In February, all I knew was that my great-great-great grandfather had come to the United States in 1889, but not what became of him after his arrival. I didn’t know if he stayed in America, if he went home, how long he lived, when he died. Now, in May, I know that he stayed here, lived here and died here — and he is buried here in a grave I have seen.
He went by several different names, but I think the truest to his real name (by which I mean original birth name) is likely Mechel Fenig, which is what appears on his tombstone. Mechel lived in New York City for 11 years after his arrival in on the Hammonia and when he died of cancer on April 24, 1900 in his son Jacob‘s apartment at 211 Stanton Street, he missed being enumerated in the 1900 federal census by mere days. A day later, on April 25th, Mechel was buried in Brooklyn’s Washington Cemetery and I visited him there 112 years (and 4 days) after he was laid to rest.
He was buried with the First Gorlitzer Rudnicker Chevra Mach Emes, the burial society of a landsmanshaft (or Jewish mutual aid society) of immigrants from Gorlice, Poland, a town not far from Nowy Zmigrod — the spot his son (my great-great-grandfather) Frank listed as his birthplace when he became a US citizen. The Gorlitzers were easy enough to find, but Mechel’s place in row 4, grave 3 was not. Not wanting to admit I’d come for nothing, I walked to the very back of the plot where the graves were the oldest, still finding nothing. Then, finally, serendipitously, I looked down at the gravestone near my husband’s feet and realized we had found Mechel.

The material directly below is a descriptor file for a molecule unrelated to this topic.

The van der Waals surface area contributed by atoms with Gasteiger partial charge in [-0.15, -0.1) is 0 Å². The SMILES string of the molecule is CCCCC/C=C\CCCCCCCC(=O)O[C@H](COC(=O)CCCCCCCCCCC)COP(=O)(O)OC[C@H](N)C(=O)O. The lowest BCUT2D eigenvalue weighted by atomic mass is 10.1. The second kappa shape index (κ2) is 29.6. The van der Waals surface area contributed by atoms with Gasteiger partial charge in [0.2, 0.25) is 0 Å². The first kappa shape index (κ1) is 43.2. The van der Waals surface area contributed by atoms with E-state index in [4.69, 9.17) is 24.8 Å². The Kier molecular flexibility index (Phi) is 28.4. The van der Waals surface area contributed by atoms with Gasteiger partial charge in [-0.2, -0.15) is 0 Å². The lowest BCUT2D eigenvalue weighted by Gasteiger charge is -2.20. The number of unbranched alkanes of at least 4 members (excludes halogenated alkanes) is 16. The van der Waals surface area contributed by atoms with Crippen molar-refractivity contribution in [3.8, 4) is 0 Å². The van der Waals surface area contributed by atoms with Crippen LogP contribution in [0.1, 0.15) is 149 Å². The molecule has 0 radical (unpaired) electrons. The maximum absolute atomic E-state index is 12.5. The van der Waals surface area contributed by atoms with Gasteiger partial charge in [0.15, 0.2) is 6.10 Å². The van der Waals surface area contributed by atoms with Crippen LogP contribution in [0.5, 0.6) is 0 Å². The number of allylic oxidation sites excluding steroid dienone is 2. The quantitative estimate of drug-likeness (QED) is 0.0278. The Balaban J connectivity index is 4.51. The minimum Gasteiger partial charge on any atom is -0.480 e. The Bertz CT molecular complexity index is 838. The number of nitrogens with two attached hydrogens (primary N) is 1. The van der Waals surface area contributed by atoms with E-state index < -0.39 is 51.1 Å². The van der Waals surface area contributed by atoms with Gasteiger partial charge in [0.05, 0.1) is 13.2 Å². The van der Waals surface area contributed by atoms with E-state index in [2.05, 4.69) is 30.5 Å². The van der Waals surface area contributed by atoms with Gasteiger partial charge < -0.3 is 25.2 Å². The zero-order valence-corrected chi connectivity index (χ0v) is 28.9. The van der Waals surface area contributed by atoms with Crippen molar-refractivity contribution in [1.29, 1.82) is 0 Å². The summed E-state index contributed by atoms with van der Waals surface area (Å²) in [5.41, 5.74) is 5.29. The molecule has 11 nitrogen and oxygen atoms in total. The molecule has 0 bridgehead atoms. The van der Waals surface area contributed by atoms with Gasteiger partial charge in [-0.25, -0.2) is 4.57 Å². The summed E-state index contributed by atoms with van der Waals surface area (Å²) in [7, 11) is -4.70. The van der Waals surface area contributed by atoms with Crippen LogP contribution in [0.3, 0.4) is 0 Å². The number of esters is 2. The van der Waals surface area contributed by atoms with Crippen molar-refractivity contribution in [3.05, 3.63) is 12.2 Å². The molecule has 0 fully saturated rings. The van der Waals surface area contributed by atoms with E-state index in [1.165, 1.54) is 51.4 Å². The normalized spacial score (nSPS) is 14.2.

Time seems thinner in New York than it does here at home in California. There, it is impossible for me to forget that my ancestors walked the same exact streets that I am walking, lived in the same exact buildings that I pass by. Sitting in the cemetery with Mechel as the F train whizzed by on its elevated tracks over us, I felt time compress a little, too. His gravestone is old, toppled over on its back, but I was there remembering him in the same place that my great-great-grandfather might have visited, placing a stone in the same place that Tante Czippe might have. It is likely that I am the only Fenning (or Fenig, I guess) to have visited Mechel since his last surviving child died in 1940, but it made me feel closer to all of them being there.
Mechel Fenig (Yechial Mechel ben Zvi) (ca 1839-1900)